World emotional wellbeing is recovering from the pandemic, but the cost-of-living crisis is taking a toll

Explore the impacts of the COVID-19 pandemic and the cost-of-living crisis on global emotional wellbeing, as well as the use of digital technology for wellness support.
14 October 2022
health community couple
Get in touch

The COVID-19 pandemic disrupted the workplace and transformed public education and the health sector. The supply chain crisis that ensued continues to reverberate through the global economy and has led to temporary shortages of critical goods such as powdered milk and medical equipment.

Individuals, communities, and countries have shown extraordinary resilience in weathering the pandemic and its aftershocks. However, as the post-pandemic recovery accelerates, the world now confronts a cost-of-living crisis.

Inflation has recently reached levels not seen since the early 1980s, causing central banks to tighten the money supply. Stock market volatility buffets portfolios and pensions and it is unclear how monetary tightening might negatively affect job growth and employment.

In the political realm, the Russian invasion of Ukraine in February 2022, as well as ongoing political tensions both domestically and internationally, only exacerbate the uncertainties of this era. The world seems to be facing a series of intersecting crises in a way not seen in decades.

Kantar is asking people worldwide how the pandemic, the cost-of-living crisis, and other factors are impacting global emotional wellbeing. To evaluate how perceptions of emotional wellness have changed from the pre-pandemic stage (approximately 4 years ago) to the present, we conducted a global survey of ten countries that included analysis of age and gender variables.

While emotional wellbeing is showing overall signs of a post-pandemic recovery, the cost-of-living crisis is a major wellness stressor for our global respondents.

We also found that younger generations are most likely to use smartphones to access health support and improve wellness.

Here we explore a few of the key insights.

Emotional wellness took a hit but is recovering from the pandemic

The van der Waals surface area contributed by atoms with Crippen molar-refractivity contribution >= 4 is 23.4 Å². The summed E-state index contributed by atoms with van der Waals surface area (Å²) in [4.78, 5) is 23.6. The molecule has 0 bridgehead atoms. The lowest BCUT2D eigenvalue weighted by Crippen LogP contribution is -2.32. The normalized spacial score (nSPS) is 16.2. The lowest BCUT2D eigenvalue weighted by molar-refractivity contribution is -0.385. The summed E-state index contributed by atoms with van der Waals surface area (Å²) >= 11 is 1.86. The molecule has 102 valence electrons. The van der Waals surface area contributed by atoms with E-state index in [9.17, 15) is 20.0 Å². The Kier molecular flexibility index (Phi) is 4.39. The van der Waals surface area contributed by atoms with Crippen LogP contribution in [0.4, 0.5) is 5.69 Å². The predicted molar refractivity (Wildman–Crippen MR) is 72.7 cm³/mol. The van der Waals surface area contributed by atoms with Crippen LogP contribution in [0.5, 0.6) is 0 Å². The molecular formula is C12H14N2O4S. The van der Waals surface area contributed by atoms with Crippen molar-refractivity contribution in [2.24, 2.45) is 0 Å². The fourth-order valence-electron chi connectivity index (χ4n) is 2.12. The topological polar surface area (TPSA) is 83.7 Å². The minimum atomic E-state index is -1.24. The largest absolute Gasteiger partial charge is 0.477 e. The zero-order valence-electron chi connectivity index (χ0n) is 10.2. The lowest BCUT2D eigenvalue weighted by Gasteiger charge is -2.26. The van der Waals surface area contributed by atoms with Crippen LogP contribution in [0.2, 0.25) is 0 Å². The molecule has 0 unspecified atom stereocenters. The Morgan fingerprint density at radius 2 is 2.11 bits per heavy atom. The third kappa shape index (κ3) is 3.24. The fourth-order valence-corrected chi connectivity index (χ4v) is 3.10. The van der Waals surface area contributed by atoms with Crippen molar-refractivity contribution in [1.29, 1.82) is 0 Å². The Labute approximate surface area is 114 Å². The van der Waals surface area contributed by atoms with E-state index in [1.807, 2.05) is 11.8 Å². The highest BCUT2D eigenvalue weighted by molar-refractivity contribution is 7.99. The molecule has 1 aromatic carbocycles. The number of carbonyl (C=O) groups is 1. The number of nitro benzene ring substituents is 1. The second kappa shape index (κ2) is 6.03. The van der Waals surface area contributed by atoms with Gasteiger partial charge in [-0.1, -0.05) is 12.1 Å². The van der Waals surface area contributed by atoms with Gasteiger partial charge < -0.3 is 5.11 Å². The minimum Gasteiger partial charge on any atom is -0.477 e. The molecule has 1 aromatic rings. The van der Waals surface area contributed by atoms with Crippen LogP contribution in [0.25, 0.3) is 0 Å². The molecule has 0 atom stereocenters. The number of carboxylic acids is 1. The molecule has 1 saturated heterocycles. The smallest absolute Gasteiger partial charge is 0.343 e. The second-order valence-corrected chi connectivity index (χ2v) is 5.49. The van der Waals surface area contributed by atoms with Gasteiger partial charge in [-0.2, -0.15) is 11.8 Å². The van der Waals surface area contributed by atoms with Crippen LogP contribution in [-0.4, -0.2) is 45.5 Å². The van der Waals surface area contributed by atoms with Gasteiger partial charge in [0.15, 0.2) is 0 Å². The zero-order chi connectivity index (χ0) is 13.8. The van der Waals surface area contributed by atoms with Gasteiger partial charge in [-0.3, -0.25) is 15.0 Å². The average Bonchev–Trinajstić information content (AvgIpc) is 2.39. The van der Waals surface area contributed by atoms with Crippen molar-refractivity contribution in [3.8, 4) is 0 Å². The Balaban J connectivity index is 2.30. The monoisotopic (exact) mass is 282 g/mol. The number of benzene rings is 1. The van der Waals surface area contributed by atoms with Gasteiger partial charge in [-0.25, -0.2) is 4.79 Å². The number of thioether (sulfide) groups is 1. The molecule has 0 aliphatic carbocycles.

The COVID-19 pandemic has had a demonstrable negative impact on emotional wellness. In our study, 52% of respondents confirmed that their emotional wellness declined during the pandemic.

Women were more likely to experience a decline in emotional wellness, with 55% of female respondents indicating that the pandemic had a negative impact, compared to 49% of men.

The results also show that age had a notable though relatively small effect on emotional wellness. Gen-Z, inclusive of those aged 18 – 24, had the highest proportion (58%) of respondents who indicated that their emotional wellness declined during the pandemic. This result compares to 53% of Millennials (aged 25 – 39), 49% of Gen-X (aged 40 – 55), and 50% of Boomers (aged 56 – 75), who noted a decline.

Age has had a stronger effect on whether respondents have sought mental health support over the last few years. Gen-Z and Millennials have been more likely to seek mental health support, at rates of 40% and 39%, respectively. However, the percentage of respondents in the Gen-X cohort who have sought mental health support drops to 28%, while only 16% of Boomers have sought support.

health community emotional wellbeing crop

These results suggest that while different age cohorts experienced a decline in emotional wellness at relatively similar levels, age matters when determining whether an individual seeks mental health support. Future pandemic preparedness could be improved by further research on the drivers of these results.

On the upside, however, 81% of total respondents indicate that they did receive the support that they needed to address emotional wellness issues.